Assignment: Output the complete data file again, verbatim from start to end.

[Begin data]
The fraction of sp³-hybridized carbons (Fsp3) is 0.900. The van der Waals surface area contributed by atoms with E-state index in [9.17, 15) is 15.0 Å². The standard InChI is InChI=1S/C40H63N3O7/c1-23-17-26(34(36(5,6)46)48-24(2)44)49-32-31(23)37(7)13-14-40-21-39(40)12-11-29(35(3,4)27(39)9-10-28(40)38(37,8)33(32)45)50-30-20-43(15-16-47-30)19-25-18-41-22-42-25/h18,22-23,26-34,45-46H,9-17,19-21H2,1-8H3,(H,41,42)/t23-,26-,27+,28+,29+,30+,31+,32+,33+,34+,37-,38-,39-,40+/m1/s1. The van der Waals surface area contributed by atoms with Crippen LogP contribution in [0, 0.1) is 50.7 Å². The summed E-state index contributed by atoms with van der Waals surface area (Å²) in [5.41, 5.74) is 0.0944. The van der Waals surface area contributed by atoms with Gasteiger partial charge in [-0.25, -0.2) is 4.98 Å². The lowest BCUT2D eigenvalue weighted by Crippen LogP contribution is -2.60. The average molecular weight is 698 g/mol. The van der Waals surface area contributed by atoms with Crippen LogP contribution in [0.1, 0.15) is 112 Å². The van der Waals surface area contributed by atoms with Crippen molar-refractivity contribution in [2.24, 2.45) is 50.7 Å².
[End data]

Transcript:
The fraction of sp³-hybridized carbons (Fsp3) is 0.900. The van der Waals surface area contributed by atoms with E-state index in [9.17, 15) is 15.0 Å². The standard InChI is InChI=1S/C40H63N3O7/c1-23-17-26(34(36(5,6)46)48-24(2)44)49-32-31(23)37(7)13-14-40-21-39(40)12-11-29(35(3,4)27(39)9-10-28(40)38(37,8)33(32)45)50-30-20-43(15-16-47-30)19-25-18-41-22-42-25/h18,22-23,26-34,45-46H,9-17,19-21H2,1-8H3,(H,41,42)/t23-,26-,27+,28+,29+,30+,31+,32+,33+,34+,37-,38-,39-,40+/m1/s1. The van der Waals surface area contributed by atoms with Crippen LogP contribution in [0, 0.1) is 50.7 Å². The summed E-state index contributed by atoms with van der Waals surface area (Å²) in [5.41, 5.74) is 0.0944. The van der Waals surface area contributed by atoms with Gasteiger partial charge in [-0.25, -0.2) is 4.98 Å². The lowest BCUT2D eigenvalue weighted by Crippen LogP contribution is -2.60. The average molecular weight is 698 g/mol. The van der Waals surface area contributed by atoms with Crippen LogP contribution in [0.1, 0.15) is 112 Å². The van der Waals surface area contributed by atoms with Crippen molar-refractivity contribution in [2.24, 2.45) is 50.7 Å².